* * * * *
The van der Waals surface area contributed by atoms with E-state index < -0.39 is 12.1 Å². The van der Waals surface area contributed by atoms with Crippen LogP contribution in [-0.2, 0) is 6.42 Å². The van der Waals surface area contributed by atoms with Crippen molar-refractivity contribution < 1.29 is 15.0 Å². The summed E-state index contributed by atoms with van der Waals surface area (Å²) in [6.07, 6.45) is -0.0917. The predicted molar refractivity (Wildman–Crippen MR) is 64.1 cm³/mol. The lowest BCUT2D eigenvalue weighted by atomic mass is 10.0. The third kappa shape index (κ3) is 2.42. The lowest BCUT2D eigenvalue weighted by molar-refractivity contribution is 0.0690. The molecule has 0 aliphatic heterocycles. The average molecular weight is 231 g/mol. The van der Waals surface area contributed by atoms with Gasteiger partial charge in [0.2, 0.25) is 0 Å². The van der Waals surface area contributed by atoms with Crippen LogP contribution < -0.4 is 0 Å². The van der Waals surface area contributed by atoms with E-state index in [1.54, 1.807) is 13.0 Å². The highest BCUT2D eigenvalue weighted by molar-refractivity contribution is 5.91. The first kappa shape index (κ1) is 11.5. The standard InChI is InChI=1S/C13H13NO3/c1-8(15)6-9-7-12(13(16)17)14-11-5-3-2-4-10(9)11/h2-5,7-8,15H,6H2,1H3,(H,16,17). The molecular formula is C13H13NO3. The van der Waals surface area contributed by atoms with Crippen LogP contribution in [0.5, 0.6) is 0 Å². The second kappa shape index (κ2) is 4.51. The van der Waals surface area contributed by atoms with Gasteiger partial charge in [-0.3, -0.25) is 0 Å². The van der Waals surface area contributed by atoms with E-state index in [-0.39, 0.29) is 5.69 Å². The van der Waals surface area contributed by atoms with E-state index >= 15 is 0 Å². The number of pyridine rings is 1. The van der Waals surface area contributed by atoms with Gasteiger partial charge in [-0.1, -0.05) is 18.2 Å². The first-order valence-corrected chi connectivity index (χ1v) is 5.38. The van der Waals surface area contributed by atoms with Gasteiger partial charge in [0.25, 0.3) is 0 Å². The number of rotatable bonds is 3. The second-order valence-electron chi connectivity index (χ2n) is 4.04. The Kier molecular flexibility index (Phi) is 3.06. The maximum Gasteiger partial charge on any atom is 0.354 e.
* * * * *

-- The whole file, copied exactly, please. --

The van der Waals surface area contributed by atoms with E-state index < -0.39 is 12.1 Å². The van der Waals surface area contributed by atoms with Crippen LogP contribution in [-0.2, 0) is 6.42 Å². The van der Waals surface area contributed by atoms with Crippen molar-refractivity contribution < 1.29 is 15.0 Å². The summed E-state index contributed by atoms with van der Waals surface area (Å²) in [6.07, 6.45) is -0.0917. The predicted molar refractivity (Wildman–Crippen MR) is 64.1 cm³/mol. The lowest BCUT2D eigenvalue weighted by atomic mass is 10.0. The third kappa shape index (κ3) is 2.42. The lowest BCUT2D eigenvalue weighted by molar-refractivity contribution is 0.0690. The molecule has 0 aliphatic heterocycles. The average molecular weight is 231 g/mol. The van der Waals surface area contributed by atoms with Gasteiger partial charge in [0.2, 0.25) is 0 Å². The van der Waals surface area contributed by atoms with Crippen LogP contribution < -0.4 is 0 Å². The van der Waals surface area contributed by atoms with E-state index in [1.54, 1.807) is 13.0 Å². The highest BCUT2D eigenvalue weighted by molar-refractivity contribution is 5.91. The first kappa shape index (κ1) is 11.5. The standard InChI is InChI=1S/C13H13NO3/c1-8(15)6-9-7-12(13(16)17)14-11-5-3-2-4-10(9)11/h2-5,7-8,15H,6H2,1H3,(H,16,17). The molecular formula is C13H13NO3. The van der Waals surface area contributed by atoms with Crippen LogP contribution in [0.5, 0.6) is 0 Å². The second kappa shape index (κ2) is 4.51. The van der Waals surface area contributed by atoms with Gasteiger partial charge in [-0.3, -0.25) is 0 Å². The van der Waals surface area contributed by atoms with E-state index in [-0.39, 0.29) is 5.69 Å². The van der Waals surface area contributed by atoms with E-state index >= 15 is 0 Å². The number of pyridine rings is 1. The van der Waals surface area contributed by atoms with Gasteiger partial charge in [-0.1, -0.05) is 18.2 Å². The first-order valence-corrected chi connectivity index (χ1v) is 5.38. The van der Waals surface area contributed by atoms with Gasteiger partial charge in [0.25, 0.3) is 0 Å². The number of rotatable bonds is 3. The second-order valence-electron chi connectivity index (χ2n) is 4.04. The Kier molecular flexibility index (Phi) is 3.06. The maximum Gasteiger partial charge on any atom is 0.354 e.